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Impact of Job Numbers Goes Far Beyond the Jobless

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A New York Times article on Sunday by the fine journalist Catherine Rampell suggested that a reason the jobs crisis in America (my phrase) is not getting sufficient attention is that the unemployment rate, even if a very high 9.2 percent, still means that nearly 91 percent are employed.

But we need to take a moment to clarify what high unemployment really means, and how broad its implications are. It is an indicator of overall economic weakness, not merely a number about those without jobs. And as such, it suggests that much is seriously wrong. It does not mean that 14 million are hurting people and the other 125 million are not.

First of all, we of course know that millions are looking for jobs and have given up or have taken part-time jobs when they want full-time jobs. That adds another 7 or 8 percent to the unemployed or underemployed. We are now are getting to the point where one out of six workers or so is having employment disappointments. We also know many have been unemployed for a very long time -- a record number, in fact.

Second, these people have relatives and friends who increasingly realize they may also get the axe.Their families, not only themselves, suffer.

Third, when you lose a job you now usually lose your health coverage -- or have to pay up big time to retain it. That adds to the misery.

In fact, far more people than 9.2 percent are upset by the high unemployment rate. About a quarter say in surveys it is our number one problem.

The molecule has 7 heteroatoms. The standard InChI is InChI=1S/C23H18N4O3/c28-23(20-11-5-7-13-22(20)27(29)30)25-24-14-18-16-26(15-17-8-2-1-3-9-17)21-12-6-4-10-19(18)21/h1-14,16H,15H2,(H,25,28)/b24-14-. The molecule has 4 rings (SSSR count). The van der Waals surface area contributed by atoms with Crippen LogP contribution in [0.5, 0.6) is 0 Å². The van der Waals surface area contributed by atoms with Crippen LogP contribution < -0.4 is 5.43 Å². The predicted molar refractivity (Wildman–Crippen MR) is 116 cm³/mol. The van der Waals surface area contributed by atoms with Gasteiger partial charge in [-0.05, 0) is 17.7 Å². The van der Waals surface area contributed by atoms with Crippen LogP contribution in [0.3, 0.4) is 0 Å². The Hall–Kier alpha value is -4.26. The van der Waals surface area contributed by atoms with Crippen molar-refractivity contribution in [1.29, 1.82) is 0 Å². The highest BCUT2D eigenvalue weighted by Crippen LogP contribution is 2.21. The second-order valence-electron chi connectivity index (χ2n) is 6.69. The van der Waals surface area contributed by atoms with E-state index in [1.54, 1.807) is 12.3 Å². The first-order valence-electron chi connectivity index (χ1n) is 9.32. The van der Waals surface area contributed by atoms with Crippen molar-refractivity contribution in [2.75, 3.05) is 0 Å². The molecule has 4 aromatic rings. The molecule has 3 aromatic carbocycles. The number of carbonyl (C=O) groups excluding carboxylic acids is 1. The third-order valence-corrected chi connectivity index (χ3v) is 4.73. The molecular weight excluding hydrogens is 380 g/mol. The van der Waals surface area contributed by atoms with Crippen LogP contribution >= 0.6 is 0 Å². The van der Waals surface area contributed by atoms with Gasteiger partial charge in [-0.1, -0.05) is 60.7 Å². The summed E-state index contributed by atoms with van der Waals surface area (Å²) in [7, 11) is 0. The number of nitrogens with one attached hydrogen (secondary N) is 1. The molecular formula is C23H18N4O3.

But high unemployment also implies little or no wage growth for most employees. There are two theories about this. One is the classical theory that when labor markets are loose, there is more supply and the price will not rise readily -- that is, the wage. The other is a little more Marxian in orientation. When people are losing their jobs, they get scared -- and they don't ask for a raise, they work more hours if asked, and on.

Since mid-2009, when the recovery technically began, there has been almost no increase in wages and salaries. But profits have soared by hundreds of billions of dollars.

That's almost never been the case before. Indeed, the relationship between job creation and GDP growth seems to have changed some time ago. Many people, including Nobel laureate Michael Spence, hardly known as a progressive economist, worry that something is deeply wrong -- and a lot of it may be about globalization.

But when you consider that salaries and wages have risen slowly, stagnated, or fallen for almost all workers except those at the top for forty years, the American economic condition gets pretty frightening.

I think the unemployment rate suggests there is growing malaise in the nation. More and more people are pessimistic. Are Americans giving up on the future?

And yet both political parties talk far more about budget deficits than jobs. Obama has fallen into one of the great political traps of all time. On average, the media follow meekly behind. Yet Americans have long fallen for the deficit scare, back in the 1930s and even before that. That is an issue worthy of more discussion.

I wrote a few weeks ago on New Deal 2.0 that Obama should sound the jobs alarm. Leadership matters in America. That is the problem. Right now, we don't have it. Leaders have to tell Americans the economy is weak and the deficit is necessary right now.

But in sum, a high unemployment rate does not merely mean that 14 million Americans, and they alone, are suffering. It suggests far broader pain and suffering. And disappointment may turn to anger before we know it. The Tea Party is the first manifestation of this. What's next?

Cross-posted from New Deal 2.0.

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